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I agree with Terri in that knowledge is power. As any of us here knows, it only takes a little bit to get "hooked" into wanting to know more about what exactly we are putting in our mouths...maybe something will spark for him soon.
I hope so. I'm trying to give him some knowledge, not all the time, but when I feel that I can do it in a constructive way.
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Old 06-04-2012, 08:32 PM   #13 (permalink)
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I don't know if you've tried this, but serving food on smaller plates can help control portions. If you eat a smaller amount of food but it fills up a smaller plate, you feel fuller than if you ate the same amount from a larger plate that wasn't filled up. A fist-size lump of meat looks bigger on an 8" plate than on a 10" plate.
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My rules:
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3) live - relax, de-stress, meditate.

Disclaimer: I'm not professionally qualified to make any formal recommendations. I've just done my homework and I'm my own guinea pig. All of my data, unless otherwise cited, comes from a sample size of n=1 (me).
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Old 06-06-2012, 03:06 PM   #14 (permalink)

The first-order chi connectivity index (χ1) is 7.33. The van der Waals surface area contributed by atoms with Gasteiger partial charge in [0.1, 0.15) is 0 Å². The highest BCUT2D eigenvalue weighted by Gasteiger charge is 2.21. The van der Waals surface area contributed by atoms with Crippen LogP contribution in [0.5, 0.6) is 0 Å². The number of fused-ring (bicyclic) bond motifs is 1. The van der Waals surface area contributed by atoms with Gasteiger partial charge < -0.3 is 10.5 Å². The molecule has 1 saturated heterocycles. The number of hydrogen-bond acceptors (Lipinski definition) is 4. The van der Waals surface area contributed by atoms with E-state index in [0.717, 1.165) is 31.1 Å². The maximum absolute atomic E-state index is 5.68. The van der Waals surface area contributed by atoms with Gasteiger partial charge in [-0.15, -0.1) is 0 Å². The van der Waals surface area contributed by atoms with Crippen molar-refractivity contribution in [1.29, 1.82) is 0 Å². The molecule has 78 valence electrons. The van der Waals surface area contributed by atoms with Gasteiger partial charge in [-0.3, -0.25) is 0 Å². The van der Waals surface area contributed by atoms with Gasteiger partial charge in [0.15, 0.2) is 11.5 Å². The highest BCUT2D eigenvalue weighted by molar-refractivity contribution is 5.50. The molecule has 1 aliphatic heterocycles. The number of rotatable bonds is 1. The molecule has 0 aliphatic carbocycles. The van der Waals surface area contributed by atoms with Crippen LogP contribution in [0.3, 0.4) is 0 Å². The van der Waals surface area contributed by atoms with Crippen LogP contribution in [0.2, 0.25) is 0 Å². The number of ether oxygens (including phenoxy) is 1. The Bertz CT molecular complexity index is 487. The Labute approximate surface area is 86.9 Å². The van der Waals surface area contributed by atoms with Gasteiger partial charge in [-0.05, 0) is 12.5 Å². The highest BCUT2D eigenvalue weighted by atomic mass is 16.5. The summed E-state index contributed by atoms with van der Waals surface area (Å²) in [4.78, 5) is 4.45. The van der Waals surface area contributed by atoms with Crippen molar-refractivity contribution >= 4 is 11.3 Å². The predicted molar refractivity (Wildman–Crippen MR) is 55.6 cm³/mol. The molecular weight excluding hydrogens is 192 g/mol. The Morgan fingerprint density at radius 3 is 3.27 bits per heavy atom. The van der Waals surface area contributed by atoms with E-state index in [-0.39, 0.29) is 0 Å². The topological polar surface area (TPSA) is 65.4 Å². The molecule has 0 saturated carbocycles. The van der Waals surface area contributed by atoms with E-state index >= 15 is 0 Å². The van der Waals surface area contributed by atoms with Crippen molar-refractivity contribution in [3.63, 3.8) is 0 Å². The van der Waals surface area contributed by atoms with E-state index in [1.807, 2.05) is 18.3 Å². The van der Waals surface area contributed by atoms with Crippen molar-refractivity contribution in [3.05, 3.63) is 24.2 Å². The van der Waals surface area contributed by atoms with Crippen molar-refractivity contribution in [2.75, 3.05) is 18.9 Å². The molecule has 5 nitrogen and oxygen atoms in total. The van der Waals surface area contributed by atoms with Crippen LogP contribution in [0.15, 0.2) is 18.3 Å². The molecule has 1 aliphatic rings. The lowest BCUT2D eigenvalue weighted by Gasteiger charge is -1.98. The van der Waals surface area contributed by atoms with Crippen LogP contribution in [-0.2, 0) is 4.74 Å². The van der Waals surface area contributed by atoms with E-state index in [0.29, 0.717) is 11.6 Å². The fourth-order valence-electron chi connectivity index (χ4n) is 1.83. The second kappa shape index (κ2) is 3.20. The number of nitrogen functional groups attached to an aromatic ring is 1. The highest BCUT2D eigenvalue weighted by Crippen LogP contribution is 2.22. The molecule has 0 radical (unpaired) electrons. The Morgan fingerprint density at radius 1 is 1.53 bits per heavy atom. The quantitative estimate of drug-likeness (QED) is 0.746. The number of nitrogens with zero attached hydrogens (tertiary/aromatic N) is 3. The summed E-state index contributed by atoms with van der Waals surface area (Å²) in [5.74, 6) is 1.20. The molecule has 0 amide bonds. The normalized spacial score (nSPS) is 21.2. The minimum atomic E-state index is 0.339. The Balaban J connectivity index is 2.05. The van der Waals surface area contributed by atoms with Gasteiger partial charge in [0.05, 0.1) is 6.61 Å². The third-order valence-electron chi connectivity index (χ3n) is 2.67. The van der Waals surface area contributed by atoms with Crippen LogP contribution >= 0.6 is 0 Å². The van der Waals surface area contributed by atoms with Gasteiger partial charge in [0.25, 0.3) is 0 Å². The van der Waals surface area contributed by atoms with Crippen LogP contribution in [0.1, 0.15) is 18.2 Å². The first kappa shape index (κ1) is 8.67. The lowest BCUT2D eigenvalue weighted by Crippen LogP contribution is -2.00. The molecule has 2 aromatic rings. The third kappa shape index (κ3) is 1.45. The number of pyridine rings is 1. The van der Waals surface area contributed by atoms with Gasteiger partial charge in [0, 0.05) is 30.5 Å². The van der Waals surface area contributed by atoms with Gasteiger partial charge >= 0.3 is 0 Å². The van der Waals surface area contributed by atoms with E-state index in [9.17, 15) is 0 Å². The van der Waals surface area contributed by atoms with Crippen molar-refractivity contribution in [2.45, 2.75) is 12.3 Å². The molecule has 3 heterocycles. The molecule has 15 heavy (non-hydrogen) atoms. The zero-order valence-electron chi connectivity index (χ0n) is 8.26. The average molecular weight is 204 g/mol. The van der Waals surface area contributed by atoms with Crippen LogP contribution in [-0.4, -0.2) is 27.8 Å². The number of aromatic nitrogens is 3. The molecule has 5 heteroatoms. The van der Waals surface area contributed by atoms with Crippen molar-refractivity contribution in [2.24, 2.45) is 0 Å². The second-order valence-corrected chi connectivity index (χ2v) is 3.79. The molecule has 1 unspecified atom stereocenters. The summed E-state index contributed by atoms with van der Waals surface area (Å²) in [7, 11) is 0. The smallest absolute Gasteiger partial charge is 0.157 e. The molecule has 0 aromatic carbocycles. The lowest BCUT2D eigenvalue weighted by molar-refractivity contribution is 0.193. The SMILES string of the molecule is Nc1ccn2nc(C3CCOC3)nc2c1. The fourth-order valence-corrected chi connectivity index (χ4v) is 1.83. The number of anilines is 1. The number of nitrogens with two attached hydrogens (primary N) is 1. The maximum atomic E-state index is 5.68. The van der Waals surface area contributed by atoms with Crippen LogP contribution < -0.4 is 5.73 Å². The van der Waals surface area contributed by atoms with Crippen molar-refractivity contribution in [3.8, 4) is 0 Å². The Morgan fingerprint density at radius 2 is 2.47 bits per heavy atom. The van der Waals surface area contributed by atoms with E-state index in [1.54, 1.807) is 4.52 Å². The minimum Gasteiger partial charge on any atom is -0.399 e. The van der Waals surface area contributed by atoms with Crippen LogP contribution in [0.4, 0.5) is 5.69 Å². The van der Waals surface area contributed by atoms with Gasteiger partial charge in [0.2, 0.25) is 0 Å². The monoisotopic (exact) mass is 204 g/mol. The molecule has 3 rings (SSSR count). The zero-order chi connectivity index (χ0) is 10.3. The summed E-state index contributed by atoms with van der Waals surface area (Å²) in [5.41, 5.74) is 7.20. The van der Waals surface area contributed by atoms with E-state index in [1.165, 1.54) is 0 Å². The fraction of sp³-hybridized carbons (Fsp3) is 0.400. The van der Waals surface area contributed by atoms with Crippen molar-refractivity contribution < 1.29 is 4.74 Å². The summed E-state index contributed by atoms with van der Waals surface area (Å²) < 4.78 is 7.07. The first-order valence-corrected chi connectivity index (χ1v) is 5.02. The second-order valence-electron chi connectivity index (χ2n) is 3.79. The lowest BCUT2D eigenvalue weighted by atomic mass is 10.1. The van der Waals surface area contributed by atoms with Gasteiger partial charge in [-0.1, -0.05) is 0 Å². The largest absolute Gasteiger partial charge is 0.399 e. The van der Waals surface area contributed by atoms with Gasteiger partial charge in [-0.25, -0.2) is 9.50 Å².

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Good point tandoori.
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Old 06-08-2012, 02:35 PM   #15 (permalink)
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Ruby,

We both know that unless the person you love can get honest with themselves, weight loss isn't going to happen and it won't be permanent. I can go round and round with some people in my life that I love who I want to get healthy in one way or another (Alcohol, Drugs, food, whatever...) and unless they are willing to be honest, it might work for the time when you are "supervising" but the minute you walk away, the portion control or food choice, alcohol, drugs, whatever, come out... and it's all up to them. I hate that for you, I hate that for me, but it is what is true.

There is a quote referring to the Gospel, "Preach the Gospel always, and when necessary, use words." You can also use it for your own "good news". There is no better way to be an inspiration to those that you love (and even better for those that are hard to love) than to follow that rule. I see your frustrations, and I can mirror those in situations in my life too. All you can do is be the best example for someone else to follow. But just BE it. They will see it more clearly when they come to the understanding on their own.